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Irish students escape with lives as 13 women die in bus horror


A body is removed Photo: Reuters

A body is removed Photo: Reuters

The wreckage of the bus is inspected Photo: AFP/Getty Images

The wreckage of the bus is inspected Photo: AFP/Getty Images

Forensic officers at the scene of the crash in Freginals Photo: AFP/Getty Images

Forensic officers at the scene of the crash in Freginals Photo: AFP/Getty Images


A body is removed Photo: Reuters

As many as three Irish students are believed to have been onboard a coach that crashed in Spain, in which 13 young women have died.

The accident occurred early yesterday morning as a group of exchange students travelled back to the University of Barcelona after visiting a festival in Valencia.

The Department of Foreign Affairs said two Irish people were injured in the incident and are being treated for non-life threatening injuries.

The nationalities of the 13 women who were killed have not yet been released.

The trip was one of a number of monthly trips organised by the Erasmus Student Network (ESN), which put on five buses to bring students to a festival in Valencia, departing at 7am on Saturday.

The bus that crashed was the last one to leave Valencia for the return trip to Barcelona. The crash took place near the town of Freginals, halfway between Valencia and Barcelona.


It is believed to be one of the worst crashes in Spain in recent years. Foreign Affairs Minister Charlie Flanagan described the horror crash as "a truly tragic incident" and said he was awaiting the details of those who lost their lives.

"We are waiting on the authorities to pass on that information before we can definitively rule out further Irish involvement," he said.

Spain's national TV network reported that the coach collided with an oncoming car. The passengers in the car are also said to be injured.

Irish Ambassador to Spain David Cooney said officials have contacted the families of the two injured students.

"As far as we are aware, the situation is reasonably good. They are in separate hospitals some distance away from each other along the coast of Catalonia. We will be maintaining contact with the families to see what, if any, consular assistance is required," he said.

A spokesperson for University College Cork last night confirmed three of its students were involved in the accident but added that all avoided serious injury.

"Thankfully, all are fine. Two were uninjured and one sustained only minor injuries," they said.

It is understood that one student was treated in a Spanish hospital for cuts, bruises and shock.

All three UCC students were studying at the University of Barcelona. UCC says it has contacted the families of students involved to offer support and is liaising with the Spanish university where students were placed as part of the Erasmus exchange programme.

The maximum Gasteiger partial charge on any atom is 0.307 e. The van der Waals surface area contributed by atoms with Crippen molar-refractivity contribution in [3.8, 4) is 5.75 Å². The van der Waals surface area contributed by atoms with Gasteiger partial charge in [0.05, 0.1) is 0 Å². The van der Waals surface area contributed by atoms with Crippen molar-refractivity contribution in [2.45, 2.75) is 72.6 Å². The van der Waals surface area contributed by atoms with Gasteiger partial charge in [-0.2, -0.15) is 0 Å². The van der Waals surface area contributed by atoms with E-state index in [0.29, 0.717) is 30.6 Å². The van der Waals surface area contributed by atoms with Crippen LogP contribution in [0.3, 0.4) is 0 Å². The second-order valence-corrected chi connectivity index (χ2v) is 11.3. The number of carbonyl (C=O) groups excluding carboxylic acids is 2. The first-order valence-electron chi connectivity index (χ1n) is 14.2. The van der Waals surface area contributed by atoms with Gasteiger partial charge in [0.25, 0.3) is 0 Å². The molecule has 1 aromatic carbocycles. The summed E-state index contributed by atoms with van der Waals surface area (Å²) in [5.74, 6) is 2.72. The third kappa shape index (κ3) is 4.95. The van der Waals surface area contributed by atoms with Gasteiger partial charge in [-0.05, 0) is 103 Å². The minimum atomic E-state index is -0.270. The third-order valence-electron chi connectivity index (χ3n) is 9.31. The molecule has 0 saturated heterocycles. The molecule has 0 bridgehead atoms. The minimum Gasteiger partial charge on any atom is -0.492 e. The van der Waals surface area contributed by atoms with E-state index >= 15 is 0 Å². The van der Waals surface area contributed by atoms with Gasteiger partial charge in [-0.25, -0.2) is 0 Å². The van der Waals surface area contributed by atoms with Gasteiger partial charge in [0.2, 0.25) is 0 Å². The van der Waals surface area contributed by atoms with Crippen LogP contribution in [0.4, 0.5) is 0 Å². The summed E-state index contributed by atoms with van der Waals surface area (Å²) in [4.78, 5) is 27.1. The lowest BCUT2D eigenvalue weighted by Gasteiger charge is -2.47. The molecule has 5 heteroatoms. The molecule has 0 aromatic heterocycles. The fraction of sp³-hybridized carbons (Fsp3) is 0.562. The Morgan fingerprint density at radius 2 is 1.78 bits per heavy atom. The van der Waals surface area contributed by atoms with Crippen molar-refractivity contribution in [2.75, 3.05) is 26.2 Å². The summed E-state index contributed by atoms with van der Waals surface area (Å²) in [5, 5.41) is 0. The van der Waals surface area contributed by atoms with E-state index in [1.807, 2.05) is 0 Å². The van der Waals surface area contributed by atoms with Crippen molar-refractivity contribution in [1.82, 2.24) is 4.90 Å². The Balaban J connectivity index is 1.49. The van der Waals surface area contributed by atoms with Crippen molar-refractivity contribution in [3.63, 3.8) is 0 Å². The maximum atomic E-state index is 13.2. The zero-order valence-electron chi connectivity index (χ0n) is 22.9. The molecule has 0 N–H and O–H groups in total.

As well as Irish students, the bus was carrying British, Swiss, Peruvian, Turkish, Norwegian, German, Japanese, Mexican and Spanish youngsters.

Mexican exchange student Victor Pano Torres (21) was treated with a neck brace at a hotel near the crash scene where the less seriously-injured were taken.

"I was asleep and don't remember anything," he said.

"The accident woke me up. A friend was travelling in front of me but thankfully he's OK, too."

Local reports indicated that 63 people were caught up in the accident, 34 suffered injuries with 22 said to be in a serious condition in local hospitals. Three are said to be critical.

A team of forensic experts spent the day at the scene yesterday in a bid to identify what caused the accident. Two of the team are dental experts who have "experience of disasters".

The driver tested negative for alcohol and drug consumption. But police have said they are looking at a "human factor" that caused the accident. The driver, who is said to have years of experience, is set to appear before a judge today.

Spanish media reported that passengers on the other buses only became aware of the crash when a student on the wrecked coach sent a text message telling them what happened.

Once the message was received, panic quickly spread among the other students.

President of Catalonia's local council Carles Puigdemont said he had met one of the injured students, who came to Barcelona from Turkey. Mr Puigdemont said the young man "found himself upset, more upset than you can imagine, after hearing the news of the deaths of his classmates."

Mayor of Freginals, Josep Rancero, said that the area where the crash occurred was "an accident black spot".

Nuria Ventura, the mayor of the nearby town of Ulldecona, said that a five-kilometre stretch of the road was a frequent site of accidents.

Meanwhile, Spain's national student union and the European Students' Union paid their condolences to the victims and their families, saying: "13 dreams have been cut short."

"No limits exist in sharing the pain of the families of our classmates," they said.